Yee Lam, a junior studying materials engineering, skipped a week of sun during spring break this year to teach without pay in Washington, D.C.’s elementary and middle schools as part of Teach for America, President Clinton’s national service initiative.
“One child was transferred to another school that week because both his parents had been shot. Another child was physically abused. The school had no equipment in the labs and no computers, and you had to go through a metal detector to be checked for weapons.
“I’d never experienced anything like that. Throughout my life, I’d lived in middle-class suburbia,” says Lam, adding that the trip not only opened her eyes, but made her a more grateful person.
“Some people think that one man’s effort doesn’t mean much in this world,” she says, “but even if all you do is make one child happier, that’s a big difference. Reaching anybody is enough.”
This year Lam organized a group of 12 MIT students to teach in Washington public schools. The goal of Teach for America is that one day all U.S. children will have the opportunity to attain a top education.
Since the start of Alternative Spring Break at MIT four years ago, students have taught in inner-city schools in Washington, D.C., Newark, and Baltimore. Others have worked for Habitat for Humanity, helping to build houses for low-income families. Some students have gone on environmental trips, and others have gone camping in the woods with kids from Brooklyn. Ninety MIT students participated in the program this year and went on nine trips to four countries.
“The school in D.C. was almost all African-American,” Lam says. “I walked down the hall and everyone turned and stared at me. They had never seen an Asian person before. It wasn’t a negative experience. It was just like a child’s curiosity. As a minority female, I felt I could say, ‘It wasn’t always easy for me, but I’m in college and you can do it, too.’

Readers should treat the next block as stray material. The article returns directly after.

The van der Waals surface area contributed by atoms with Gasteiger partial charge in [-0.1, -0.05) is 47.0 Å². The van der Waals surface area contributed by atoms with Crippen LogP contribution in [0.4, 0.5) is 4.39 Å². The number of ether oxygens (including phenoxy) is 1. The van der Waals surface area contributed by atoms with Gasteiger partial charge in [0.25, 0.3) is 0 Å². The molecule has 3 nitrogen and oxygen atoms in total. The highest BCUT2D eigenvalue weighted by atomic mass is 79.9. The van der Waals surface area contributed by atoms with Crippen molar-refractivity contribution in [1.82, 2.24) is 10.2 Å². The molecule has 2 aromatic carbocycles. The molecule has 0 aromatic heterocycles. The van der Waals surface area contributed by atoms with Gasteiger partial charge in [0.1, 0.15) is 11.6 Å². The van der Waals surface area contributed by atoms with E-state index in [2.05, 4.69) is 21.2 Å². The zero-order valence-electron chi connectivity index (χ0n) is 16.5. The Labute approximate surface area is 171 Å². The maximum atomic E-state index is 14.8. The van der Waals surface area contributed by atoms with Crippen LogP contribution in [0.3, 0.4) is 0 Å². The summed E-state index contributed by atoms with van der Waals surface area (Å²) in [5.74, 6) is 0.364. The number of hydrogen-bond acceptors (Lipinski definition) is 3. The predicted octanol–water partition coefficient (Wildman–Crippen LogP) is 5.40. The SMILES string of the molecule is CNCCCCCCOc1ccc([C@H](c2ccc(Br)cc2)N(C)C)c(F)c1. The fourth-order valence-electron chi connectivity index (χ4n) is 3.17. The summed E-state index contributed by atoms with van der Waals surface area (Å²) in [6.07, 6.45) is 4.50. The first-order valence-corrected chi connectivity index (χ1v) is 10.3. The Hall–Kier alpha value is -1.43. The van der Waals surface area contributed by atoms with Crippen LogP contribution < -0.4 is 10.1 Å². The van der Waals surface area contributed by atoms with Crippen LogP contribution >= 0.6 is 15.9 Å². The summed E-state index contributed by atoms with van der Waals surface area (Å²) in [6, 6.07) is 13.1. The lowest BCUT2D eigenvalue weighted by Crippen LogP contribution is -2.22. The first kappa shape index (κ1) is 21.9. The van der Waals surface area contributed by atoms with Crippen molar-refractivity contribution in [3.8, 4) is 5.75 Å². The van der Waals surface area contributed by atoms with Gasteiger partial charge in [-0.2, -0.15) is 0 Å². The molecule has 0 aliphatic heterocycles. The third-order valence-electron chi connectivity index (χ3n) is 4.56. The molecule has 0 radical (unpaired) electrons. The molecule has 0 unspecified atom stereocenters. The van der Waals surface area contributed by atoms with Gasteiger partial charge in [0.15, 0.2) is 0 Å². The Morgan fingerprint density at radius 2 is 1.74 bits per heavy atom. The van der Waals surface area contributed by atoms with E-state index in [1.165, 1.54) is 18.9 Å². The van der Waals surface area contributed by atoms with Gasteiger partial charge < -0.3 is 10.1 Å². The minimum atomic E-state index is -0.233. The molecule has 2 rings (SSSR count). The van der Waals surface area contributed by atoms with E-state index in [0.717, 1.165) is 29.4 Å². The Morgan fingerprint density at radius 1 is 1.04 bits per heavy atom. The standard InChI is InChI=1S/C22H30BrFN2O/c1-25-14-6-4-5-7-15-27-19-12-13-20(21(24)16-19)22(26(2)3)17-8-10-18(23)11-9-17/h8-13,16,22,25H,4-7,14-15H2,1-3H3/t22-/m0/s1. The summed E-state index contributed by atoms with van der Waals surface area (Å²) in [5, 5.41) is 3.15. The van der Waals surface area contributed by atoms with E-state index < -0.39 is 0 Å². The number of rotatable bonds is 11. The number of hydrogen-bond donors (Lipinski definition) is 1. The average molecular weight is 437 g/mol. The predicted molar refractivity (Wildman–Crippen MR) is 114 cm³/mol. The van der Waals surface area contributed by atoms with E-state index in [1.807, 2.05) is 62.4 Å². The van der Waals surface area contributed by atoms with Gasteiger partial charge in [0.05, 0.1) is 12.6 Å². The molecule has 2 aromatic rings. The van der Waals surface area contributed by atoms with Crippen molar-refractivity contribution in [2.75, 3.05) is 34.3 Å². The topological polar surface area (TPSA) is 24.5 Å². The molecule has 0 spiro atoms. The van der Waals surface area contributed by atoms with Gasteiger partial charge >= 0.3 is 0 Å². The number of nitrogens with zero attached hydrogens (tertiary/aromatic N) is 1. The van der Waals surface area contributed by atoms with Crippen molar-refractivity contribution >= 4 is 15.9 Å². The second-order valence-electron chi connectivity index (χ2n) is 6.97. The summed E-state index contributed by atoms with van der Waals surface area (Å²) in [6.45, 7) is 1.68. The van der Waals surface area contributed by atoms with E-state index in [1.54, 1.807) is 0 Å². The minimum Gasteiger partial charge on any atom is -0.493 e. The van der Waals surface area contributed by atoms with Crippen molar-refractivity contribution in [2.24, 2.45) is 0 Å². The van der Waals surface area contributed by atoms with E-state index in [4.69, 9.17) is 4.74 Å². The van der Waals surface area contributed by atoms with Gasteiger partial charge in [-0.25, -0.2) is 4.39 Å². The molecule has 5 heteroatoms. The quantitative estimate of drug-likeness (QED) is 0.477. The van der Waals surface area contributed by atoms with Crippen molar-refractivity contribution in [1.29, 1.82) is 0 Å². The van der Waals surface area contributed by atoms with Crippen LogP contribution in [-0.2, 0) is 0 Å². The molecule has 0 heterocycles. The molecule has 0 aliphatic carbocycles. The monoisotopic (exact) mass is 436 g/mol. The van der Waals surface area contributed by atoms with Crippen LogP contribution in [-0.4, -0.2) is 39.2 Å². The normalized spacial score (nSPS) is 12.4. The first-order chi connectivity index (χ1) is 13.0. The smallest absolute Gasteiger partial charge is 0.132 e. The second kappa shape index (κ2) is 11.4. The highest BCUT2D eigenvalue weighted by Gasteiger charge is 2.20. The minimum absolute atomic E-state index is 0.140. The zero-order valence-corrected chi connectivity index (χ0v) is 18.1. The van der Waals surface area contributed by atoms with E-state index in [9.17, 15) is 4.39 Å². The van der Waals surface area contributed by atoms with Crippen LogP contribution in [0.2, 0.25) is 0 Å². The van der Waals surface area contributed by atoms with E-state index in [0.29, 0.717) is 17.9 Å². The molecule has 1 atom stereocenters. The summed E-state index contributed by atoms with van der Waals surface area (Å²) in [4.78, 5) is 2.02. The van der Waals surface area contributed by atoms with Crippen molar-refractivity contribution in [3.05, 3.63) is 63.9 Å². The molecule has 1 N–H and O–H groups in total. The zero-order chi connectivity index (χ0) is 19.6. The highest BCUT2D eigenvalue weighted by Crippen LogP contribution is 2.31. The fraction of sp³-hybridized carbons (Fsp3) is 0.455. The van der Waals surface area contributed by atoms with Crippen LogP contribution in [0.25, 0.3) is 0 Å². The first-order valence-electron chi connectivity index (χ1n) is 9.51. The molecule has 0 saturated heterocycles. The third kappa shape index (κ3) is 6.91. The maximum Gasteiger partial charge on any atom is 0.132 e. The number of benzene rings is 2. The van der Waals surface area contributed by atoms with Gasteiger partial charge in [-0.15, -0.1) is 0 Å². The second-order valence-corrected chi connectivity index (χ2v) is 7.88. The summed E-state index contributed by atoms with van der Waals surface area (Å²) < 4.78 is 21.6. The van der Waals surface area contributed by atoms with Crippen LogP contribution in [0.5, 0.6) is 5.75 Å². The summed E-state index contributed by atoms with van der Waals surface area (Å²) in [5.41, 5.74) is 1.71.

“Many of them never knew anyone who went to college before. I feel I gave them encouragement and in that way made a difference in their lives. Many of them asked me, ‘How do I become a materials engineer, too?'”
Giving of herself
This was the third year in a row that Lam had participated in Alternative Spring Break. By giving of herself, she says, she got much in return.
“I’m not perfect. As much as I’d like to be more generous, sometimes I am selfish. Teaching changed my perspective. I’ve seen that a little can mean a lot. Now I’m more willing to give up my time, attention, or money if it means more to someone else.”
Lam says she now realizes how small her problems are compared to those of some children. “I became more appreciative of what I have,” she says.
“The students made me see more clearly what I value and to treasure it more. Now I show more appreciation for the people I love.
“It’s very idealistic to think I could affect a person’s life forever, but just doing one thing to help makes me feel I could make a small difference in someone’s life.
“One child was very bright. She paid attention and asked good questions. I asked her where she wanted to go to college, and she said she doubted she could get in.
“She’d never been told that she could achieve. I had been told that I could achieve anything. My parents and teachers told me, ‘You can do whatever you want, as long as you put your mind to it.’ It made me think a lot more about how lucky I am.”
Lam says that she easily could have spent spring break on a beach, “but this meant more to me than a nice tan.
“It taught me that life takes initiative. Now, I’d like to do service for the rest of my life,” she says. “There’s a lot of inertia in getting started, but there’s so many programs begging for people to help, all you have to do is say, ‘I’m willing.'”